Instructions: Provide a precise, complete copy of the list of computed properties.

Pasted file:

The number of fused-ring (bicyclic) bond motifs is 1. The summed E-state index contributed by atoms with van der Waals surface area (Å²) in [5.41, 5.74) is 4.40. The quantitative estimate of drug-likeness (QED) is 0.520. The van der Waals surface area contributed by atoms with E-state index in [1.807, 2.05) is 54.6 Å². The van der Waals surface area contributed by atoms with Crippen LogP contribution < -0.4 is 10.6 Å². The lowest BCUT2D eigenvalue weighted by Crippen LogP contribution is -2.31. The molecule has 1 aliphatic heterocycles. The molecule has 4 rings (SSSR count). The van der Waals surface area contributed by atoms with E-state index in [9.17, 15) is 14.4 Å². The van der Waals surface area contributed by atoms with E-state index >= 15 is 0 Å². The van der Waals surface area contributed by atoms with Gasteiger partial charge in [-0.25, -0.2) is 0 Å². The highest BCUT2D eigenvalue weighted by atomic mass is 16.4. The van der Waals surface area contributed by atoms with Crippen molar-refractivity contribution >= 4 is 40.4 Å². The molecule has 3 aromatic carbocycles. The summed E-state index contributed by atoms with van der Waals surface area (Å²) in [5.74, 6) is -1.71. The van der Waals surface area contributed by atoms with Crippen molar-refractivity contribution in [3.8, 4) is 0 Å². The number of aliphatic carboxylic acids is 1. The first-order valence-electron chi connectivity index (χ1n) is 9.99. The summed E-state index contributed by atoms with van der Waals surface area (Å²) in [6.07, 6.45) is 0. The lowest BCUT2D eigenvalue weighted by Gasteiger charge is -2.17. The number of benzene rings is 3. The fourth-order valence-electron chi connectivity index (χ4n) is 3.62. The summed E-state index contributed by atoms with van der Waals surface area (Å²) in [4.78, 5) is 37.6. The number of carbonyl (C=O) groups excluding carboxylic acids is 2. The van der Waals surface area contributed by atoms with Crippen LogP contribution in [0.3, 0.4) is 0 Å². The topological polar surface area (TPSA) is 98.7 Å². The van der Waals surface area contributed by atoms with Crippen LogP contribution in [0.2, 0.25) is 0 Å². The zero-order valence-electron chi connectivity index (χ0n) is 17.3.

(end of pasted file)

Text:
The number of fused-ring (bicyclic) bond motifs is 1. The summed E-state index contributed by atoms with van der Waals surface area (Å²) in [5.41, 5.74) is 4.40. The quantitative estimate of drug-likeness (QED) is 0.520. The van der Waals surface area contributed by atoms with E-state index in [1.807, 2.05) is 54.6 Å². The van der Waals surface area contributed by atoms with Crippen LogP contribution < -0.4 is 10.6 Å². The lowest BCUT2D eigenvalue weighted by Crippen LogP contribution is -2.31. The molecule has 1 aliphatic heterocycles. The molecule has 4 rings (SSSR count). The van der Waals surface area contributed by atoms with E-state index in [9.17, 15) is 14.4 Å². The van der Waals surface area contributed by atoms with E-state index >= 15 is 0 Å². The van der Waals surface area contributed by atoms with Gasteiger partial charge in [-0.25, -0.2) is 0 Å². The highest BCUT2D eigenvalue weighted by atomic mass is 16.4. The van der Waals surface area contributed by atoms with Crippen molar-refractivity contribution >= 4 is 40.4 Å². The molecule has 3 aromatic carbocycles. The summed E-state index contributed by atoms with van der Waals surface area (Å²) in [5.74, 6) is -1.71. The van der Waals surface area contributed by atoms with Crippen molar-refractivity contribution in [3.8, 4) is 0 Å². The number of aliphatic carboxylic acids is 1. The first-order valence-electron chi connectivity index (χ1n) is 9.99. The summed E-state index contributed by atoms with van der Waals surface area (Å²) in [6.07, 6.45) is 0. The lowest BCUT2D eigenvalue weighted by Gasteiger charge is -2.17. The number of benzene rings is 3. The fourth-order valence-electron chi connectivity index (χ4n) is 3.62. The summed E-state index contributed by atoms with van der Waals surface area (Å²) in [4.78, 5) is 37.6. The number of carbonyl (C=O) groups excluding carboxylic acids is 2. The van der Waals surface area contributed by atoms with Crippen LogP contribution in [0.3, 0.4) is 0 Å². The topological polar surface area (TPSA) is 98.7 Å². The van der Waals surface area contributed by atoms with Crippen LogP contribution in [0.2, 0.25) is 0 Å². The zero-order valence-electron chi connectivity index (χ0n) is 17.3.